Shock and disbelief. This was Julie Posetti's reaction to discovering that the Editor-in-Chief of The Australian was suing her for defamation. The substance of his complaint? Three tweets.
While covering another journalist's presentation at an academic conference in 2010, Posetti live-reported the event on Twitter, quoting and summarising the speaker's description of working conditions at The Australian and claims regarding the Editor-in-Chief, Chris Mitchell.
Mitchell objected to the tweets in his paper the next day, calling the claims a lie and threatening to sue Posetti for an attack on his character.
Widely reported as the first Australian Twitter defamation action, the controversy took many in the journalist community by surprise, not the least of all Posetti herself.
"My human reaction was shock and disbelief, I suppose," she says. "I think there was also the sensational element that came from this possibly being the first incidence of a Twitter defamation case. But I maintain what I felt then, which was from my point of view, I was doing the sort of work that I had done on a daily basis as a radio news reporter going to a conference, reporting what I heard, doing so I believe fairly and accurately in what is essentially a real-time environment."
As an experienced journalist and a journalism lecturer at the University of Wollongong (one whose PhD focus is The Twitterisation of Journalism, no less), Julie Posetti would have possessed a professional understanding of issues surrounding defamation liability, which is more than you can say for the majority of Facebook and Twitter users sharing content online.
But that expert knowledge wasn't able to prevent her from being hit with a headline-making lawsuit (later dropped), highlighting the scale of exposure where social media meets the law.
Social media equals a billion voices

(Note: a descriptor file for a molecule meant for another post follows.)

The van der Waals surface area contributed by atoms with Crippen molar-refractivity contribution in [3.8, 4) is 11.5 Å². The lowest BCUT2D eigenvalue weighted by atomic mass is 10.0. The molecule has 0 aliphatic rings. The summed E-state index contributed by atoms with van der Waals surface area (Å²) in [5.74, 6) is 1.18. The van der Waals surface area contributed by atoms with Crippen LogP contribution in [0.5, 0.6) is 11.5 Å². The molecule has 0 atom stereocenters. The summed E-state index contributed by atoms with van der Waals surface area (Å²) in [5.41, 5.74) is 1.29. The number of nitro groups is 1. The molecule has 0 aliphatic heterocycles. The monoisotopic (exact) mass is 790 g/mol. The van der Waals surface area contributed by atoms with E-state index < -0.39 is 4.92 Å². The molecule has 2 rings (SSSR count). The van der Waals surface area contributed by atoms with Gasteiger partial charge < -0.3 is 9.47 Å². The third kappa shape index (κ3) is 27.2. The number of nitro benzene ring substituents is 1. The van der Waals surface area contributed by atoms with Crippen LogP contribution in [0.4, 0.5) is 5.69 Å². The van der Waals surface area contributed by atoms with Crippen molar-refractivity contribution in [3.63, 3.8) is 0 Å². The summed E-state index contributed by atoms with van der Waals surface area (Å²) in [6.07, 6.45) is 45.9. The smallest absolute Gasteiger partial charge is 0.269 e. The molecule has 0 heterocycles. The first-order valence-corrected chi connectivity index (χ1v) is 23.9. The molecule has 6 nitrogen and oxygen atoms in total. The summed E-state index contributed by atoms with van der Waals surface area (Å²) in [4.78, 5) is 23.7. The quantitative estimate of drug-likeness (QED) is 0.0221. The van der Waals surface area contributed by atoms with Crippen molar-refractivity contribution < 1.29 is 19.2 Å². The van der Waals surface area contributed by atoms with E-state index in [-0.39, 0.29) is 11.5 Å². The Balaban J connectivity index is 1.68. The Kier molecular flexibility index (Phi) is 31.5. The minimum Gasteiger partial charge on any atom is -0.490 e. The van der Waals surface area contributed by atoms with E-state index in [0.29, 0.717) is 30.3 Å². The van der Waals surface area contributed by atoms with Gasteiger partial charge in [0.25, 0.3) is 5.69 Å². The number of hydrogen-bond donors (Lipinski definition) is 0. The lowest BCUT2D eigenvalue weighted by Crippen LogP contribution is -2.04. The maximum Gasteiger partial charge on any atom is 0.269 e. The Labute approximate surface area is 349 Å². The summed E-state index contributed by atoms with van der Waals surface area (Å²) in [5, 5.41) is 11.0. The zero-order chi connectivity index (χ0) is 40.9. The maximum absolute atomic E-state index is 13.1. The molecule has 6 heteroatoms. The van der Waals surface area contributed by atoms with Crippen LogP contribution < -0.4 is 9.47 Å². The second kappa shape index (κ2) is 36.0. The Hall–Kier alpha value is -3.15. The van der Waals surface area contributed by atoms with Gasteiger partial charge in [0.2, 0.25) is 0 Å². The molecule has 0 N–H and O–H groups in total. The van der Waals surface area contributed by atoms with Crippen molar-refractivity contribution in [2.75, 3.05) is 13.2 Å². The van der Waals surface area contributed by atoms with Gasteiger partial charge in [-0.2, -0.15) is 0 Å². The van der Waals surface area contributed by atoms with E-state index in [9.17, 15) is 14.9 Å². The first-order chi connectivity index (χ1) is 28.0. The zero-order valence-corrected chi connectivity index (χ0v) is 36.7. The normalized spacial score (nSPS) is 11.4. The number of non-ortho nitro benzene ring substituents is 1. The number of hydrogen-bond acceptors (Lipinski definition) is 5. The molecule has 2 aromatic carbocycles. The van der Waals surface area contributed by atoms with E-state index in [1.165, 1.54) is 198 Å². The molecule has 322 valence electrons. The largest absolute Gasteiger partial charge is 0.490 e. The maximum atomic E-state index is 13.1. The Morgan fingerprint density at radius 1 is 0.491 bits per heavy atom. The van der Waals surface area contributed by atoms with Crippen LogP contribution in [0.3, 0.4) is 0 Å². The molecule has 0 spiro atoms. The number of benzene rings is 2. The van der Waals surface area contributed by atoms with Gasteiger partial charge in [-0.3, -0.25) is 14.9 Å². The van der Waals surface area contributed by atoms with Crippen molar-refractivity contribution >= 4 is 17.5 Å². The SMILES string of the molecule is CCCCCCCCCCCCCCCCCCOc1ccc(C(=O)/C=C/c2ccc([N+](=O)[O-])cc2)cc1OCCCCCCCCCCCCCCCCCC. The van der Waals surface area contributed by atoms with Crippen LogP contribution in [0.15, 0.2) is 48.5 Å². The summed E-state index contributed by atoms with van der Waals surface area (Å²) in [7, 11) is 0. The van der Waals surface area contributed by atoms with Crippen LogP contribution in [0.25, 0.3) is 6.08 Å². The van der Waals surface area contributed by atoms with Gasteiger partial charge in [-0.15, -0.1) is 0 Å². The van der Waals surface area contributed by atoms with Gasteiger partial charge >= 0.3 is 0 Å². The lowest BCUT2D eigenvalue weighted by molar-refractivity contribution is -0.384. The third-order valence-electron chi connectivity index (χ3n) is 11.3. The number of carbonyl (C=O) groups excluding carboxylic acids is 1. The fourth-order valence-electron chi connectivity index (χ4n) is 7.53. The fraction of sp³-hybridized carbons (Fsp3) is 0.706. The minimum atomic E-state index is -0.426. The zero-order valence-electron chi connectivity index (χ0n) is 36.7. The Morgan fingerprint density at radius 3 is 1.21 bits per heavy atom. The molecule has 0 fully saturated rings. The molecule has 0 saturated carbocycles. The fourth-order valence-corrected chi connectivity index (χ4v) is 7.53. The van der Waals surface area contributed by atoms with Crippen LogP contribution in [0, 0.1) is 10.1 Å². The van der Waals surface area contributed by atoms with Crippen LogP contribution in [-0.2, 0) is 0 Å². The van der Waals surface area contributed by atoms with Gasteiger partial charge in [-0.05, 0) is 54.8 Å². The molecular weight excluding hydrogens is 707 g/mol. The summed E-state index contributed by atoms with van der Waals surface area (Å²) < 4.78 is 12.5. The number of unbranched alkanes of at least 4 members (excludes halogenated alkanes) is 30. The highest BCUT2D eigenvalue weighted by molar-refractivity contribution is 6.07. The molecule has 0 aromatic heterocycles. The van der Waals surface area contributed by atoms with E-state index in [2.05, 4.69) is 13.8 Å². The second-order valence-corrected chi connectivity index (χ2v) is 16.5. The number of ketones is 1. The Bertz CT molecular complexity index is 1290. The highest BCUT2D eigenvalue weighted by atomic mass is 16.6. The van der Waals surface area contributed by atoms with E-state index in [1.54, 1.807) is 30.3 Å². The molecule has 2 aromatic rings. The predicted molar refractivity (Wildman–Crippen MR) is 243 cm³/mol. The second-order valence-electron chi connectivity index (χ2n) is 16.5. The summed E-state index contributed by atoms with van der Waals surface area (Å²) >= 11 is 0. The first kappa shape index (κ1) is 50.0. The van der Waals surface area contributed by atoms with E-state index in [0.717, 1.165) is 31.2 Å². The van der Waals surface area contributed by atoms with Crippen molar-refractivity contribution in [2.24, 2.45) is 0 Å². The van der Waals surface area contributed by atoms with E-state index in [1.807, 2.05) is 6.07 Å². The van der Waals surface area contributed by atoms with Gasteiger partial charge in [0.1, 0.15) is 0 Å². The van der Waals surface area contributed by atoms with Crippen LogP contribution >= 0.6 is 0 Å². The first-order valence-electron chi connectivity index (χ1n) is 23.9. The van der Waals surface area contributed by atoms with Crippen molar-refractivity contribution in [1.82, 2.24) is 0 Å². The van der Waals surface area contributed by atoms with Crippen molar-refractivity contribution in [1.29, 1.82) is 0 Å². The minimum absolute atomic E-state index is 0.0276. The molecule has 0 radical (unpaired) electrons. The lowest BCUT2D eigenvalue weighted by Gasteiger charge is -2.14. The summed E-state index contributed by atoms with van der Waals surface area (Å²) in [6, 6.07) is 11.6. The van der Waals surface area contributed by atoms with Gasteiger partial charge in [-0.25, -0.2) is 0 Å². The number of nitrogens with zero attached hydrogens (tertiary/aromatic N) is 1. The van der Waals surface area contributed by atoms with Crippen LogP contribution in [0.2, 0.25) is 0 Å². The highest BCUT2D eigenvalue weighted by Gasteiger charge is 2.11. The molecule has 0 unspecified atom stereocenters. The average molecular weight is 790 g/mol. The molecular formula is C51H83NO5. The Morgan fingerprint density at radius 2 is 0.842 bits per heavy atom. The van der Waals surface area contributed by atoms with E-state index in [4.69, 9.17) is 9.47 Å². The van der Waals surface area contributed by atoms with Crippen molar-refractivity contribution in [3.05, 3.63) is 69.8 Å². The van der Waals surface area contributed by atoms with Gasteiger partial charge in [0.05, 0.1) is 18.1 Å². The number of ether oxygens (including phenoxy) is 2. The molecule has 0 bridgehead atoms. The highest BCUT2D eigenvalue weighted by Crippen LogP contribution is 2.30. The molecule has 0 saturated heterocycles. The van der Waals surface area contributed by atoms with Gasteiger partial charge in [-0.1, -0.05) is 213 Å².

In October 2012, Mark Zuckerberg made a personal announcement on his social network that in September, Facebook had reached more than one billion monthly active users.
As the Facebook co-founder put it, "Helping a billion people connect is amazing, humbling and by far the thing I am most proud of in my life".
In the same year, Twitter hit over 500 million accounts, Time magazine used Instagram to officially document the effects of Hurricane Sandy, and relative newcomer Pinterest crept into the top 50 most visited web sites for the first time. Social technology, no matter which way you look at it, is a hit.
But despite the rampant growth of social media and networking services, what many users fail to grasp is that communications shared in public on the net can potentially leave them exposed to legal liability for defamation.
If you say something in public — be it on a blog, a forum, on Facebook or Twitter — and it falsely injures the reputation of another, you could easily be sued, provided a valid defence to what you wrote doesn't apply.
In the eyes of the law, social media users, bloggers and online commenters are all 'publishers', regulated by historical defamation laws that largely applied only to journalists and traditional media interests like newspapers and magazine companies.
This isn't to say that defamatory communications are always pursued in the courts, but the ease of our contemporary access to digital publishing is an unprecedented development in the history of human communication, and the risk of legal liability is closer than most think.
"It's unlikely, it's a lightning-strike possibility, but then, so is much of defamation action traditionally in the print media," says Mark Pearson, Professor of Journalism at Bond University and author of Blogging and Tweeting Without Getting Sued: A Global Guide to the Law for Anyone Writing Online. "There are countless more quantities of defamation happening and published than are actioned. It's always been a drop in the ocean. I can open almost any newspaper and see potentially defamatory material, particularly as I get away from the mainstream publishers and into suburban and regional press. There's all sorts of litigious material being published that doesn't necessarily have a defence. But people either don't know, don't care or can't afford to pursue it, and that's the same online now, with gigabytes of such material out there, only some of which is targeted and actioned.".